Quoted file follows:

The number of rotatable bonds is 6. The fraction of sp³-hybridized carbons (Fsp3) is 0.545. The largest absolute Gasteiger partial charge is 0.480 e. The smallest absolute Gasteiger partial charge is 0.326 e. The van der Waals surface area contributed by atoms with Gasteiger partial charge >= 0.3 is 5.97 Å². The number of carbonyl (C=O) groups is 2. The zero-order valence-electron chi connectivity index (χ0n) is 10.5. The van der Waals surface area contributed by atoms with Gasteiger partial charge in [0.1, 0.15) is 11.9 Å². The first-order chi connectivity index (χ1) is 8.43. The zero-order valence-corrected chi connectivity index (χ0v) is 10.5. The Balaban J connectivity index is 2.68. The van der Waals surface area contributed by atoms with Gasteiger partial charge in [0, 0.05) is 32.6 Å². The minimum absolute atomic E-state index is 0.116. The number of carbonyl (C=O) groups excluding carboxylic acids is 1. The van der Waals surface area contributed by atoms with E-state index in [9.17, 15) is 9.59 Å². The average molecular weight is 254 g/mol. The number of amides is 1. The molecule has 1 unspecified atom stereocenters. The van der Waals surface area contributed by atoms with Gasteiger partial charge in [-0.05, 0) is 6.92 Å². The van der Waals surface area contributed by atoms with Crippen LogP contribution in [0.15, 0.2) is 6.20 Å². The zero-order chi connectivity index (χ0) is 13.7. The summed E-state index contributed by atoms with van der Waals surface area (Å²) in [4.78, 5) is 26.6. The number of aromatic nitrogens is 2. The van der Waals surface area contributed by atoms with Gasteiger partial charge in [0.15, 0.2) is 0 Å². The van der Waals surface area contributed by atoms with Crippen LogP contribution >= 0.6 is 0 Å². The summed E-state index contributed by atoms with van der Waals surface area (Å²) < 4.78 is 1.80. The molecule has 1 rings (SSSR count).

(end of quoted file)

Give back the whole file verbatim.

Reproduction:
The number of rotatable bonds is 6. The fraction of sp³-hybridized carbons (Fsp3) is 0.545. The largest absolute Gasteiger partial charge is 0.480 e. The smallest absolute Gasteiger partial charge is 0.326 e. The van der Waals surface area contributed by atoms with Gasteiger partial charge >= 0.3 is 5.97 Å². The number of carbonyl (C=O) groups is 2. The zero-order valence-electron chi connectivity index (χ0n) is 10.5. The van der Waals surface area contributed by atoms with Gasteiger partial charge in [0.1, 0.15) is 11.9 Å². The first-order chi connectivity index (χ1) is 8.43. The zero-order valence-corrected chi connectivity index (χ0v) is 10.5. The Balaban J connectivity index is 2.68. The van der Waals surface area contributed by atoms with Gasteiger partial charge in [0, 0.05) is 32.6 Å². The minimum absolute atomic E-state index is 0.116. The number of carbonyl (C=O) groups excluding carboxylic acids is 1. The van der Waals surface area contributed by atoms with E-state index in [9.17, 15) is 9.59 Å². The average molecular weight is 254 g/mol. The number of amides is 1. The molecule has 1 unspecified atom stereocenters. The van der Waals surface area contributed by atoms with Gasteiger partial charge in [-0.05, 0) is 6.92 Å². The van der Waals surface area contributed by atoms with Crippen LogP contribution in [0.15, 0.2) is 6.20 Å². The zero-order chi connectivity index (χ0) is 13.7. The summed E-state index contributed by atoms with van der Waals surface area (Å²) in [4.78, 5) is 26.6. The number of aromatic nitrogens is 2. The van der Waals surface area contributed by atoms with Gasteiger partial charge in [0.15, 0.2) is 0 Å². The van der Waals surface area contributed by atoms with Crippen LogP contribution >= 0.6 is 0 Å². The summed E-state index contributed by atoms with van der Waals surface area (Å²) < 4.78 is 1.80. The molecule has 1 rings (SSSR count).